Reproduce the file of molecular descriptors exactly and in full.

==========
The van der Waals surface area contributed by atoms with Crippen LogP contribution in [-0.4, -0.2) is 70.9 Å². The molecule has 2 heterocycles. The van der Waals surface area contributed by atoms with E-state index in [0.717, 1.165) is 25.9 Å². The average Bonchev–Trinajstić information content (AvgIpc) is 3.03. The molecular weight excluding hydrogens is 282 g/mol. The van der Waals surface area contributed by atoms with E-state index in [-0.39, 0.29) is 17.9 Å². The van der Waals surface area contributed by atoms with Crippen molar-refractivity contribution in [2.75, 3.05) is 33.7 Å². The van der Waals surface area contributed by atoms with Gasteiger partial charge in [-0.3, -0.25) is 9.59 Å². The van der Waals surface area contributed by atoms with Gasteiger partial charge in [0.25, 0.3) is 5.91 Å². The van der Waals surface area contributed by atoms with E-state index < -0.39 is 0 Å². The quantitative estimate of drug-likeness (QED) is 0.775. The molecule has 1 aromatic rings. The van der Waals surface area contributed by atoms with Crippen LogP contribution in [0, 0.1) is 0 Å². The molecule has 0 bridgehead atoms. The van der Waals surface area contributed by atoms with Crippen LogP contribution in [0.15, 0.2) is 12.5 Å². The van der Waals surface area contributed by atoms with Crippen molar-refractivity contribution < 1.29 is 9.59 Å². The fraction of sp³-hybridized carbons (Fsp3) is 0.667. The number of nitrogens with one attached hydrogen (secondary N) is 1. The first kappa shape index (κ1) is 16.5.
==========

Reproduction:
The van der Waals surface area contributed by atoms with Crippen LogP contribution in [-0.4, -0.2) is 70.9 Å². The molecule has 2 heterocycles. The van der Waals surface area contributed by atoms with E-state index in [0.717, 1.165) is 25.9 Å². The average Bonchev–Trinajstić information content (AvgIpc) is 3.03. The molecular weight excluding hydrogens is 282 g/mol. The van der Waals surface area contributed by atoms with E-state index in [-0.39, 0.29) is 17.9 Å². The van der Waals surface area contributed by atoms with Crippen molar-refractivity contribution in [2.75, 3.05) is 33.7 Å². The van der Waals surface area contributed by atoms with Gasteiger partial charge in [-0.3, -0.25) is 9.59 Å². The van der Waals surface area contributed by atoms with Gasteiger partial charge in [0.25, 0.3) is 5.91 Å². The van der Waals surface area contributed by atoms with E-state index < -0.39 is 0 Å². The quantitative estimate of drug-likeness (QED) is 0.775. The molecule has 1 aromatic rings. The van der Waals surface area contributed by atoms with Crippen LogP contribution in [0, 0.1) is 0 Å². The molecule has 0 bridgehead atoms. The van der Waals surface area contributed by atoms with Crippen LogP contribution in [0.15, 0.2) is 12.5 Å². The van der Waals surface area contributed by atoms with Crippen molar-refractivity contribution < 1.29 is 9.59 Å². The fraction of sp³-hybridized carbons (Fsp3) is 0.667. The number of nitrogens with one attached hydrogen (secondary N) is 1. The first kappa shape index (κ1) is 16.5.